J500 Media and the Environment

Kermit is right. It’s not easy being green. by jillwilder14
October 18, 2008, 3:13 pm
Filed under: Society + Media | Tags:

The average city dweller today is hit with more than 5,000 advertising messages a day. 5,000! The same NY Times article notes many consumers thought it was a little out of control. You think!?

All that messaging can get a little overwhelming and confusing. From low and reduced fat to no sugar added and sugar free, how are consumers to decipher it all? Taking this into consideration, it isn’t hard to understand why the individuals surveyed in BBMG’s study said what they did. Health and safety, honesty, convenience, relationships and doing good were the elements that were top priority to them as socially-conscious consumers. Consumers just want to get in, buy safe products from companies that aren’t totally sketchy and go on with their lives. Is that so hard? Apparently, it is.

I’ll be honest. I buy the product with the green message with the bigger price tag simply because it’s easier for me. I’m concerned about the environment and the impact on health. If I buy the dish soap with the “green” message it’ll be safe. Right? Turns out it’s probably packaged in a number seven plastic bottle so I’m up a contaminated creek again.

How many of those 5,000 advertising messages the average American sees a day are “green?” Will green get lost in the shuffle and consumers will grow frustrated and disenchanted? Are consumers already confused … or is it just me?

Jill W.


4 Comments so far
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It is indeed amazing to consider the number of times we are bombarded with branding and messaging each day as we think we are just going about our daily lives. I wonder if more “bombardment” of green messaging would soak into our subconscious, thus impacting our consumer behaviors? On the flipside, I also wonder what impact the current economic environment can have on our willingness (as a mass consumer market) to spend more for green products, as you choose to do. If given the choice, would a typical consumer choose the immediate benefit of saving a buck in hard times, or the long-term benefit of saving the earth? It’s too bad that has to be a choice.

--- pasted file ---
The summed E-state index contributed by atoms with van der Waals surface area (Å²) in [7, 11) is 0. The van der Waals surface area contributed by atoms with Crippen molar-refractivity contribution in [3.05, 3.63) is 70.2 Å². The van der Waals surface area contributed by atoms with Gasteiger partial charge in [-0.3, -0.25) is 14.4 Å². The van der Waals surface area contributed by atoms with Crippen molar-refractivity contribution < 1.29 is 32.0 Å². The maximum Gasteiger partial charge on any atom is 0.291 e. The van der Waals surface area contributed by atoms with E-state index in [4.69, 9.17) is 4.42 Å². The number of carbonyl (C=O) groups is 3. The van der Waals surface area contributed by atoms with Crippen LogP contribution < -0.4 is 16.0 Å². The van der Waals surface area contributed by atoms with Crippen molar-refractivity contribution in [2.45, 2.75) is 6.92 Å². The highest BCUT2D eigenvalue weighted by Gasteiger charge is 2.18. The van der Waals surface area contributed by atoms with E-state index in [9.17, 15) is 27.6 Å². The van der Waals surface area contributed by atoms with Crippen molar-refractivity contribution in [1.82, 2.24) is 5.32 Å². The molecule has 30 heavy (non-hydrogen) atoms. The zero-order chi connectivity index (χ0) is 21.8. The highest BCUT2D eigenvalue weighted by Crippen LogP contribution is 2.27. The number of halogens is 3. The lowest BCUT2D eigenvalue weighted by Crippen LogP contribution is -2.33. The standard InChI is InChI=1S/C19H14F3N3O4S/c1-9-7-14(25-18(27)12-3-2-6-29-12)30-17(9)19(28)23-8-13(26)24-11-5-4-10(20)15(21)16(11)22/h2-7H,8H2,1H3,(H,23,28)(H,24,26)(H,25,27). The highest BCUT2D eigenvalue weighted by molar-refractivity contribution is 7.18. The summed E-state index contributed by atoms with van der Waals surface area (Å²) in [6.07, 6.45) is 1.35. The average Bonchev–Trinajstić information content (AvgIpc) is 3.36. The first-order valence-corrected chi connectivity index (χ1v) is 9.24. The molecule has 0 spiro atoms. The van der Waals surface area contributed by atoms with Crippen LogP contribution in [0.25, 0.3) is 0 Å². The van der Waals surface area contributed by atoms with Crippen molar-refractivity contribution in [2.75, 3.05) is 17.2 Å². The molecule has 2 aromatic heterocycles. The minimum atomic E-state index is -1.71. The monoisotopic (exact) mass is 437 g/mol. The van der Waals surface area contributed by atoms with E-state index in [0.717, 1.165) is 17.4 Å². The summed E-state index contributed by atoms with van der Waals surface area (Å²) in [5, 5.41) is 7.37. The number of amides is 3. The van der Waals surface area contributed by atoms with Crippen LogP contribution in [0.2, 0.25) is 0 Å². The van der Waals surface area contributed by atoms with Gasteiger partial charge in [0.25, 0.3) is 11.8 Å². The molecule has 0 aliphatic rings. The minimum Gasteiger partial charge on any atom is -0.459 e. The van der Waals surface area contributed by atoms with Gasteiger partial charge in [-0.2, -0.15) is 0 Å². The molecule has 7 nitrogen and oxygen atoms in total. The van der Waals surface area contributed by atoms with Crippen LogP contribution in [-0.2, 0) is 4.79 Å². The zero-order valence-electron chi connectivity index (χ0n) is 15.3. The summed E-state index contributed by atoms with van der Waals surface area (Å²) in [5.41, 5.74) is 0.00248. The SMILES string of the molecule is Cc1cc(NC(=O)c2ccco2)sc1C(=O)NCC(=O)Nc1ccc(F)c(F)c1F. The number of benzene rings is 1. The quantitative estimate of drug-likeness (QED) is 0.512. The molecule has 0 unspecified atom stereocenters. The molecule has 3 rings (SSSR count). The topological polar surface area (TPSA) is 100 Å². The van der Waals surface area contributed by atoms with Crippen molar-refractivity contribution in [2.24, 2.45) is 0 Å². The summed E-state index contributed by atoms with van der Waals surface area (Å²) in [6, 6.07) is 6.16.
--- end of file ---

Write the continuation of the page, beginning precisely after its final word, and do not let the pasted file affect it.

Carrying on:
-Liz Hawks

Comment by lizhawks

Maybe consumers don’t have to make that choice. While statistics show more folks go to Wal-Mart when the economy hits the skids, Simran noted Wal-Mart has made great strides by offerring more green options. Maybe you can have your cake and eat it too. Never thought I’d say this but, maybe we need more retailers like Wal-Mart out there.

Comment by jillwilder14

We are going to chat a lot about Wal-Mart in our next class. Before we do, indulge me. What would it take for Wal-Mart to be authentically green or sustainable?

Comment by j500

Wal-Mart would need to show me the almighty dollar is less important than doing what’s right. For example, make customers bring their own bags in lieu of providing plastic sacks. While I’m sure there is an inherent cost savings on the bags, it will also no doubt tick customers off resulting in revenue loss. People remember and learn when they experience it. Right? Make Wal-Mart customers experience the actions we need to take as a society to make a difference.

Comment by jillwilder14

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